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After failing to pass in 2018, MSA looks to reintroduce past legislative priorities

Renters’ rights and medical amnesty bills will be reintroduced this legislative session.
Minnesota Student Association President Simran Mishra gives the presidents update at Coffman Union on Tuesday, Dec. 4. Medical amnesty was one of the many issues covered in Tuesdays forum meeting.
Image by Elle Moulin

Minnesota Student Association President Simran Mishra gives the president’s update at Coffman Union on Tuesday, Dec. 4. Medical amnesty was one of the many issues covered in Tuesday’s forum meeting.

The Minnesota Student Association will push last year’s priorities at the Capitol during the upcoming session, but this time under new legislative and student leadership.

Student government leaders will work to reintroduce a bill that establishes medical amnesty for victims of sexual assault along with a renters’ rights bill. This spring, MSA will look to new legislative leadership to pass these bills, which failed to pass last session. During last session, the University of Minnesota implemented a sexual harassment policy with a medical amnesty clause, similar to the bill MSA is pushing for.

“I think the primary factor in those not working out last year was just timing,” said Jude Goossens, MSA government and legislative affairs state coordinator. “Because of the nature of this advocacy work, it takes years often to get legislation passed, especially when it comes from students and organizations like ours.”

The renters’ rights bill passed unanimously in the Senate last session. However, it never made it to the House floor. The bill would have prevented landlords from making tenants move out early and would require prospective tenants be shown the exact unit they are looking to move into.

MSA learned from the past session, said MSA President Simran Mishra. She said the language in the bill’s new version will be more effective.

“We learned a lot from trying to pass a lot of legislation last year, and this year we’re hoping that with a lot of bipartisan support from both sides … we’re in a good place,” Mishra said.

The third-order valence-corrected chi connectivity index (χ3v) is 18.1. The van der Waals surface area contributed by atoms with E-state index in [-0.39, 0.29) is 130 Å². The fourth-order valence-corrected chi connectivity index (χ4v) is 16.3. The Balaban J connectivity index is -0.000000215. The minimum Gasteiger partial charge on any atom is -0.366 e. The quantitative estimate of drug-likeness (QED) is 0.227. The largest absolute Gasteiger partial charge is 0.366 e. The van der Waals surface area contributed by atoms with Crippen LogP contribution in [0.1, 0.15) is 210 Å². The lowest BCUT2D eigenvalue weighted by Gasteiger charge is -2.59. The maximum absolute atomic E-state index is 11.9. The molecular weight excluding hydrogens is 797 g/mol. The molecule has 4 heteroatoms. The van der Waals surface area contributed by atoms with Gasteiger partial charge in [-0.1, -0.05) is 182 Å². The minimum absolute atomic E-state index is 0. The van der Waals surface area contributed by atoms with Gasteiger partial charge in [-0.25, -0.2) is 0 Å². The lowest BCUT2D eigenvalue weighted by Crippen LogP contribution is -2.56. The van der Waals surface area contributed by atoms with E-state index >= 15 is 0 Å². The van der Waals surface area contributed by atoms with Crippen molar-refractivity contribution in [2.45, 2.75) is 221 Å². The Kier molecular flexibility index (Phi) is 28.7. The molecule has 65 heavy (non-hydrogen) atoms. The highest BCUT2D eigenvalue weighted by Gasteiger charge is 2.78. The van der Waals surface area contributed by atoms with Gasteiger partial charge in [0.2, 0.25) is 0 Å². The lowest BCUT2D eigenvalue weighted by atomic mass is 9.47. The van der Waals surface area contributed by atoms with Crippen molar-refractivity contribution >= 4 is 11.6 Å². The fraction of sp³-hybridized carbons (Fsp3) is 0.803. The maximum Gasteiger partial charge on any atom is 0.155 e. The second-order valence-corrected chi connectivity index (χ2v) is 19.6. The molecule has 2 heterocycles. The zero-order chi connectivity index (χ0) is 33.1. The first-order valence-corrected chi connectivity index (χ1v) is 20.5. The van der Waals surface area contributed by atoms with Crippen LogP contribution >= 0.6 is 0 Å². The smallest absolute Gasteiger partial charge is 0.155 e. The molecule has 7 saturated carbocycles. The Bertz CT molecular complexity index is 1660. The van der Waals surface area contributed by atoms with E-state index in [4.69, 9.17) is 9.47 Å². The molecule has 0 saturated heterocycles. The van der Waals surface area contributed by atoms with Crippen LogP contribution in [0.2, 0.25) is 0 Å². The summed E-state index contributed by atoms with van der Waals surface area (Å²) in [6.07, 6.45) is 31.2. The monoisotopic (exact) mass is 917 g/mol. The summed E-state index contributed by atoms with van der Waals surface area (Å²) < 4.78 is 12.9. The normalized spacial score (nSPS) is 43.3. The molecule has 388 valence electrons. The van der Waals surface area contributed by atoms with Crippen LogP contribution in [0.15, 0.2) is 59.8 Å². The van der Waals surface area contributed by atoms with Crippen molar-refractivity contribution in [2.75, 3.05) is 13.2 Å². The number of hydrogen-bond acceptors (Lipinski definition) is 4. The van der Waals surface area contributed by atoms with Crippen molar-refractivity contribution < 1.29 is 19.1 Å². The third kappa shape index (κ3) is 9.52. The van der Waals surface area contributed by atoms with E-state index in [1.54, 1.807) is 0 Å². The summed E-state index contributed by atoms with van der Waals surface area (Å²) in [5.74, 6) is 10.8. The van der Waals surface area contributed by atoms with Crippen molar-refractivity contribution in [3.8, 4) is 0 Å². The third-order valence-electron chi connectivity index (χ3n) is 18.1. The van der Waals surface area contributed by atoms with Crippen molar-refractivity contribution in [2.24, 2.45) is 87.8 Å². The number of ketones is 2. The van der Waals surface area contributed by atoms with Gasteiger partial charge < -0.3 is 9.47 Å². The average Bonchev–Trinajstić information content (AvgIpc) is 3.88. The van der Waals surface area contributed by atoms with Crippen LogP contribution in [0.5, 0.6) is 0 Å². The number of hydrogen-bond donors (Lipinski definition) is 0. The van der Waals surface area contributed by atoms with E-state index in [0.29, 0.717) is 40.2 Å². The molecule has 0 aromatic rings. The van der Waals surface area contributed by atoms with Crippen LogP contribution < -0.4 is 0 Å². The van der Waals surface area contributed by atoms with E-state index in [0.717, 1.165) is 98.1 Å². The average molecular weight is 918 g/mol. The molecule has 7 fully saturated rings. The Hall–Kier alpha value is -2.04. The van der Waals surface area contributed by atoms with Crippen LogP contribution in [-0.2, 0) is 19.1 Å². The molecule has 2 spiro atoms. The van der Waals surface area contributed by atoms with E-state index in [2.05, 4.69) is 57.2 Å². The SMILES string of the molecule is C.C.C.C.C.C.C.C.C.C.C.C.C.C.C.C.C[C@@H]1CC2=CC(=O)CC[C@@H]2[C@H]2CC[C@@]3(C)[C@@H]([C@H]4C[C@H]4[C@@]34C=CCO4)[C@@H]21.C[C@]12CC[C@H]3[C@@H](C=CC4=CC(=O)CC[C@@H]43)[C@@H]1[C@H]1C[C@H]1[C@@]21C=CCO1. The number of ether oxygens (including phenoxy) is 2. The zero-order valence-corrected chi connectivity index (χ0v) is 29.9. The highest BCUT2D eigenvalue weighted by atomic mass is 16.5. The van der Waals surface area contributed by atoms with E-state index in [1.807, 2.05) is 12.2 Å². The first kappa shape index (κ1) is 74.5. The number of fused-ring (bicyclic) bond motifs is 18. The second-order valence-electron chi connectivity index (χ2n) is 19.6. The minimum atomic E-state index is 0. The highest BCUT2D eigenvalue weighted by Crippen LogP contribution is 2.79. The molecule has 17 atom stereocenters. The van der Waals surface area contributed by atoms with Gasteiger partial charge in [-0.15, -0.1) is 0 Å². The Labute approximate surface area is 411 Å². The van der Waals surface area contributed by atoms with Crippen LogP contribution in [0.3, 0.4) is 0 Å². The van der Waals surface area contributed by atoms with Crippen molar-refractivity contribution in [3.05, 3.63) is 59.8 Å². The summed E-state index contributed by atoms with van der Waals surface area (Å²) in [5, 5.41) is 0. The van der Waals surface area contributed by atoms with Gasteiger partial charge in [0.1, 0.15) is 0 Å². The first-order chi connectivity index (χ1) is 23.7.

The medical amnesty bill would allow sexual assault survivors to call for medical help when underage drinking or substance use is involved without fear of legal repercussions.

The University implemented a medical amnesty for sexual assault victims and substance users clause in its sexual harassment policy in January 2018, said Emma Bauer, a University spokesperson. 

“Individuals who participate in an investigation under this policy will not be disciplined by the University for violations of its drug and alcohol policies that occurred in connection with the reporter prohibited conduct and were discovered as a result of a prohibited conduct report or investigation,” the policy states.

Although medical amnesty for sexual assault victims is University policy, MSA is still pushing for a bill on the issue.

“To my knowledge, there hasn’t been a specific communication to students regarding medical amnesty in this policy. … Medical amnesty is an important issue, and we’ll continue to be mindful of the topic as we communicate to the University community,” Bauer said in an email.

MSA Government and Legislative Affairs advocate development coordinator Christina Laridaen said increased awareness and political rhetoric about sexual assault will help the bill go further this session.

“A stronger case at the Legislature is the hope,” Laridaen said. “As far as MSA goes, we’ve made conversations around sexual assault [stronger] this year.”

These conversations stem from MSA’s sexual assault task force and increased advertising of their initiatives. Laridaen hopes these efforts result in more students advocating for these bills at the Capitol.

New legislative leadership will also play a role in MSA’s success at the Capitol, members said.

Newly elected House 60B Rep. Mohamud Noor, along with other state lawmakers, has been present on campus since his election in November. Both Noor and MSA members said they look forward to a continued partnership between the school and State government.

“There are tens of thousands of us students in his district and his constituency, and he’s already been valuing that and that’s really great to see,” Goossens said.

MSA members have orchestrated events to get legislators to interact with students this semester, which Mishra said will help MSA make a case for their priorities this spring.

“These are seeds that we’re planting early on, before the legislative session begins, and we had a lot of conversations last year as well,” Mishra said. “We’re hoping that these will snowball into really unifying support, and that eases into passing legislation.”

Michelle Griffith contributed to this report.

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